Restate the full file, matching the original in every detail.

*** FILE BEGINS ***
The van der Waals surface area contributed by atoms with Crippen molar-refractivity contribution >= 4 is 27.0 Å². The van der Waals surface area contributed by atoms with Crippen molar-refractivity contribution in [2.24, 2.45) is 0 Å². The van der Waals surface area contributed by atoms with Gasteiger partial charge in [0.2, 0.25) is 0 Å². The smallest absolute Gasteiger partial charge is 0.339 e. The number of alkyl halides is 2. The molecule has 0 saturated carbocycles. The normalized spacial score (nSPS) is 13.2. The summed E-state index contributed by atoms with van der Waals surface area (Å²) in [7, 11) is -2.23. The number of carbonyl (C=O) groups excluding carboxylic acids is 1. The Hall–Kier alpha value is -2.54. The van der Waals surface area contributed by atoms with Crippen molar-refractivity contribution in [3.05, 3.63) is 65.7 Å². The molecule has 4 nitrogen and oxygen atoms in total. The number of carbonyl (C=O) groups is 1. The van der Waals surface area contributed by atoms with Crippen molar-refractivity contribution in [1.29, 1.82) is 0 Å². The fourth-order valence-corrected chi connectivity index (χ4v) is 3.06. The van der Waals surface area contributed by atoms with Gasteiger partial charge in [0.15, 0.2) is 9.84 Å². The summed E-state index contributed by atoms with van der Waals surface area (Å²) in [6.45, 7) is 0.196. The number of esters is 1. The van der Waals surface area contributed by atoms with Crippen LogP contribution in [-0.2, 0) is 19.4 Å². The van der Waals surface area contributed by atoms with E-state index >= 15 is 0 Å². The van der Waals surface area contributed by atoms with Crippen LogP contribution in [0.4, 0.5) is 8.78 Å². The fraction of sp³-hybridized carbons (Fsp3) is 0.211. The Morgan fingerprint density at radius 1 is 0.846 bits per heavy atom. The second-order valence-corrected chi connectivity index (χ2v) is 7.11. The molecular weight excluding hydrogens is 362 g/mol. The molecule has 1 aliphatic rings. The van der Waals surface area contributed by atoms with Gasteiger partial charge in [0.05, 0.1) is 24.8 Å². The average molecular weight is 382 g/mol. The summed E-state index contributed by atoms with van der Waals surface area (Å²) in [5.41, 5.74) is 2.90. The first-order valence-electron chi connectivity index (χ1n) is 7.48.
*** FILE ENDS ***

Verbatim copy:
The van der Waals surface area contributed by atoms with Crippen molar-refractivity contribution >= 4 is 27.0 Å². The van der Waals surface area contributed by atoms with Crippen molar-refractivity contribution in [2.24, 2.45) is 0 Å². The van der Waals surface area contributed by atoms with Gasteiger partial charge in [0.2, 0.25) is 0 Å². The smallest absolute Gasteiger partial charge is 0.339 e. The number of alkyl halides is 2. The molecule has 0 saturated carbocycles. The normalized spacial score (nSPS) is 13.2. The summed E-state index contributed by atoms with van der Waals surface area (Å²) in [7, 11) is -2.23. The number of carbonyl (C=O) groups excluding carboxylic acids is 1. The Hall–Kier alpha value is -2.54. The van der Waals surface area contributed by atoms with Crippen molar-refractivity contribution in [3.05, 3.63) is 65.7 Å². The molecule has 4 nitrogen and oxygen atoms in total. The number of carbonyl (C=O) groups is 1. The van der Waals surface area contributed by atoms with Crippen molar-refractivity contribution in [1.29, 1.82) is 0 Å². The fourth-order valence-corrected chi connectivity index (χ4v) is 3.06. The van der Waals surface area contributed by atoms with Gasteiger partial charge in [0.15, 0.2) is 9.84 Å². The summed E-state index contributed by atoms with van der Waals surface area (Å²) in [6.45, 7) is 0.196. The number of esters is 1. The van der Waals surface area contributed by atoms with Crippen LogP contribution in [-0.2, 0) is 19.4 Å². The van der Waals surface area contributed by atoms with E-state index >= 15 is 0 Å². The van der Waals surface area contributed by atoms with Crippen LogP contribution in [0.4, 0.5) is 8.78 Å². The fraction of sp³-hybridized carbons (Fsp3) is 0.211. The Morgan fingerprint density at radius 1 is 0.846 bits per heavy atom. The second-order valence-corrected chi connectivity index (χ2v) is 7.11. The molecular weight excluding hydrogens is 362 g/mol. The molecule has 1 aliphatic rings. The van der Waals surface area contributed by atoms with Gasteiger partial charge in [0.05, 0.1) is 24.8 Å². The average molecular weight is 382 g/mol. The summed E-state index contributed by atoms with van der Waals surface area (Å²) in [5.41, 5.74) is 2.90. The first-order valence-electron chi connectivity index (χ1n) is 7.48.